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Keeping a pulse on the Hudson River

Technology has transformed our ability to understand rivers. Take the Cary Institute's longstanding scientific program on the Hudson River. In the past, to get measurements on environmental conditions, we relied on researchers sampling in boats. Not only is this expensive and time consuming– it isn’t feasible in bad weather.

Today, a network of 12 real-time monitoring stations spans the Hudson, from Troy to the New York Harbor. Day and night, every 15 minutes, these high-tech stations keep a pulse on conditions like temperature, salinity, dissolved oxygen, and water depth. This information complements traditional sampling, and helps inform flood risk, pollution cleanup, restoration efforts, and fisheries management.

Spanning more than 6,700 feet, from Poughkeepsie to Highland, the Walkway Over the Hudson is the nation’s largest footbridge. In addition to stunning views, guests can take in an interactive sign that features real-time river monitoring efforts. Cary Institute scientist Stuart Findlay explains:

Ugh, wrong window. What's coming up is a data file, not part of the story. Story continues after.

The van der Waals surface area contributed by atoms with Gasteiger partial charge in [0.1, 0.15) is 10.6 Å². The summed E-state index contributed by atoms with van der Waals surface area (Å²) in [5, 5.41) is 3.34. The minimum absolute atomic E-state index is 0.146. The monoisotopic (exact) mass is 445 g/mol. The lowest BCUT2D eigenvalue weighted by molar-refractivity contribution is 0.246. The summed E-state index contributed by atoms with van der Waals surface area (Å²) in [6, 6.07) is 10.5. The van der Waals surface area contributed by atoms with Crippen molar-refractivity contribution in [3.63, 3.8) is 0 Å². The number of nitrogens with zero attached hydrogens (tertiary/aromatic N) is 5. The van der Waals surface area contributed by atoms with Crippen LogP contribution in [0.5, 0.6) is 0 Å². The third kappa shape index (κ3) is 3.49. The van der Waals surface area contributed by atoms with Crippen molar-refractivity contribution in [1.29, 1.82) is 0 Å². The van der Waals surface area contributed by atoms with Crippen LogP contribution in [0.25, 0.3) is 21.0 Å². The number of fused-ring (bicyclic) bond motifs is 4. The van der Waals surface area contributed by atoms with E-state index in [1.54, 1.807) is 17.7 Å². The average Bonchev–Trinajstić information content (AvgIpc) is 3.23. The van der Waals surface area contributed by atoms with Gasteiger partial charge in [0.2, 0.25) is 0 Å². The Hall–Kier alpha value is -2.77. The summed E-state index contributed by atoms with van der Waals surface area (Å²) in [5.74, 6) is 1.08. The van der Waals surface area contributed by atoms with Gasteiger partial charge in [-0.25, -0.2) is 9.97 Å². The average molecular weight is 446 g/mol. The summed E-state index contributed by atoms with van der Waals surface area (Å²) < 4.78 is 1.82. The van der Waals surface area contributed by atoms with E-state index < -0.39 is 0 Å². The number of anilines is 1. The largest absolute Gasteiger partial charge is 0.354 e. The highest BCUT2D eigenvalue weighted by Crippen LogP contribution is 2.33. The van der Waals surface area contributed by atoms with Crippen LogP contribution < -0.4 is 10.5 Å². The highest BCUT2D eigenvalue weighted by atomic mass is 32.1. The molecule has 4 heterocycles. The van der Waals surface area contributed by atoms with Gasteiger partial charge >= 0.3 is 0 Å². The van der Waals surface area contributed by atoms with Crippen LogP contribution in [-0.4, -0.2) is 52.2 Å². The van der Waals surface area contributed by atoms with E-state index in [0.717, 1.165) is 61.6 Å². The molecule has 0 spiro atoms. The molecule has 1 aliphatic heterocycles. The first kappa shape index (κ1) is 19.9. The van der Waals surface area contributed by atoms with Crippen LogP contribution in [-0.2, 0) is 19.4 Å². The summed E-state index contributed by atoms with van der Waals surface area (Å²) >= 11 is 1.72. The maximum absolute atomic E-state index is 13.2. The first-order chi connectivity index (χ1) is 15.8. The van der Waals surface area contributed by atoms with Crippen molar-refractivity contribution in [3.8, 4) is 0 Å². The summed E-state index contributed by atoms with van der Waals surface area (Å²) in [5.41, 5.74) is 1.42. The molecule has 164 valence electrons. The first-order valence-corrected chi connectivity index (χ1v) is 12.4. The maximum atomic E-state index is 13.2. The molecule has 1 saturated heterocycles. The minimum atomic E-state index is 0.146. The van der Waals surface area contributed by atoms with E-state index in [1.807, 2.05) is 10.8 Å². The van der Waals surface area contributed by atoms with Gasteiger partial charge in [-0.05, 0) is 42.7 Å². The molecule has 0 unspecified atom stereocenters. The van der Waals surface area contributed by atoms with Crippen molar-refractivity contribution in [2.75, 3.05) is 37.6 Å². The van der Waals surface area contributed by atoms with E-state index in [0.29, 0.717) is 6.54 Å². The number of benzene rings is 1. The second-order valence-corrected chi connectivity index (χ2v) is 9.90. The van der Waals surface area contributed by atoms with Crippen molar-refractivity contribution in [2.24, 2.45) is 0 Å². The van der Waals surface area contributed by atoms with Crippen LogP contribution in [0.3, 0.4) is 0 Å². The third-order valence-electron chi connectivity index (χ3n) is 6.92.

“Water depth varies by about 4 ft at high tide to low tide. Dissolved oxygen is affected by the activity of plants and animals and water temperature – cold water holds more oxygen. During summer afternoons, the river’s plants produce a lot of oxygen. Overnight, animals and other organisms use this oxygen, leading to lower levels in the early morning.”

To learn more about Hudson River monitoring efforts, including access to real-time data, visit the Cary Institute website and follow the links to our Hudson River Program.

Produced in collaboration with WAMC Northeast Public Radio, this podcast originally aired on July 3, 2014. To access a full archive of Earth Wise podcasts, visit:

Photo: Heather Malcolm

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